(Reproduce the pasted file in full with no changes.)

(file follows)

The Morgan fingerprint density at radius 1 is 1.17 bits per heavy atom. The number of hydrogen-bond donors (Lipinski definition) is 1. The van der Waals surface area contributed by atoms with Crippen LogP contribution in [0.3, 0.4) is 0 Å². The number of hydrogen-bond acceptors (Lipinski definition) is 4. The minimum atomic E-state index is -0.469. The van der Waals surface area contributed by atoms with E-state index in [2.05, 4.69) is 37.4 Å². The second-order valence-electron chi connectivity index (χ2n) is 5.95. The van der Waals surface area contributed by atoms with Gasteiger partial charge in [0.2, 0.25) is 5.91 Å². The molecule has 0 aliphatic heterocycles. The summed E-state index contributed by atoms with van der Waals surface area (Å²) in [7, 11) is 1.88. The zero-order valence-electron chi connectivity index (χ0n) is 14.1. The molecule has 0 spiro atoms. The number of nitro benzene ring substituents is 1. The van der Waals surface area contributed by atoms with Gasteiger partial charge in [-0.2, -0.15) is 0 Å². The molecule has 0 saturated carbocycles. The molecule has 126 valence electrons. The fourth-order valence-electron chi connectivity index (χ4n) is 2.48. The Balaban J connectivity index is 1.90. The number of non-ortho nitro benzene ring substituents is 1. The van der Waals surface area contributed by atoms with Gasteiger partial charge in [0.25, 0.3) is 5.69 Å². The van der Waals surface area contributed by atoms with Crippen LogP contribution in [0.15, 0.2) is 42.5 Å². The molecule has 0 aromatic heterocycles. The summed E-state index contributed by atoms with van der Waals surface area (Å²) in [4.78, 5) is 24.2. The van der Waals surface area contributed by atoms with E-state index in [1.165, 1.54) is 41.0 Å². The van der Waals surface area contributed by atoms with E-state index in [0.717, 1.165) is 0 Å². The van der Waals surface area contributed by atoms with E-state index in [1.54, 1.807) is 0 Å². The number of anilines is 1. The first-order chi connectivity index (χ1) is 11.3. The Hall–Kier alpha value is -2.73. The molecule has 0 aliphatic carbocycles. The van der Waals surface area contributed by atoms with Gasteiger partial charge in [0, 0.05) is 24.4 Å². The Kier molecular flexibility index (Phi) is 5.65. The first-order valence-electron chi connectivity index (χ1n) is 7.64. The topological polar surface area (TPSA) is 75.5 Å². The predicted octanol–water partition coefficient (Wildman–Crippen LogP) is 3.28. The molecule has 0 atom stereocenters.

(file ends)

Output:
The Morgan fingerprint density at radius 1 is 1.17 bits per heavy atom. The number of hydrogen-bond donors (Lipinski definition) is 1. The van der Waals surface area contributed by atoms with Crippen LogP contribution in [0.3, 0.4) is 0 Å². The number of hydrogen-bond acceptors (Lipinski definition) is 4. The minimum atomic E-state index is -0.469. The van der Waals surface area contributed by atoms with E-state index in [2.05, 4.69) is 37.4 Å². The second-order valence-electron chi connectivity index (χ2n) is 5.95. The van der Waals surface area contributed by atoms with Gasteiger partial charge in [0.2, 0.25) is 5.91 Å². The molecule has 0 aliphatic heterocycles. The summed E-state index contributed by atoms with van der Waals surface area (Å²) in [7, 11) is 1.88. The zero-order valence-electron chi connectivity index (χ0n) is 14.1. The molecule has 0 spiro atoms. The number of nitro benzene ring substituents is 1. The van der Waals surface area contributed by atoms with Gasteiger partial charge in [-0.2, -0.15) is 0 Å². The molecule has 0 saturated carbocycles. The molecule has 126 valence electrons. The fourth-order valence-electron chi connectivity index (χ4n) is 2.48. The Balaban J connectivity index is 1.90. The number of non-ortho nitro benzene ring substituents is 1. The van der Waals surface area contributed by atoms with Gasteiger partial charge in [0.25, 0.3) is 5.69 Å². The van der Waals surface area contributed by atoms with Crippen LogP contribution in [0.15, 0.2) is 42.5 Å². The molecule has 0 aromatic heterocycles. The summed E-state index contributed by atoms with van der Waals surface area (Å²) in [4.78, 5) is 24.2. The van der Waals surface area contributed by atoms with E-state index in [1.165, 1.54) is 41.0 Å². The van der Waals surface area contributed by atoms with E-state index in [0.717, 1.165) is 0 Å². The van der Waals surface area contributed by atoms with E-state index in [1.54, 1.807) is 0 Å². The number of anilines is 1. The first-order chi connectivity index (χ1) is 11.3. The Hall–Kier alpha value is -2.73. The molecule has 0 aliphatic carbocycles. The van der Waals surface area contributed by atoms with Gasteiger partial charge in [0, 0.05) is 24.4 Å². The Kier molecular flexibility index (Phi) is 5.65. The first-order valence-electron chi connectivity index (χ1n) is 7.64. The topological polar surface area (TPSA) is 75.5 Å². The predicted octanol–water partition coefficient (Wildman–Crippen LogP) is 3.28. The molecule has 0 atom stereocenters.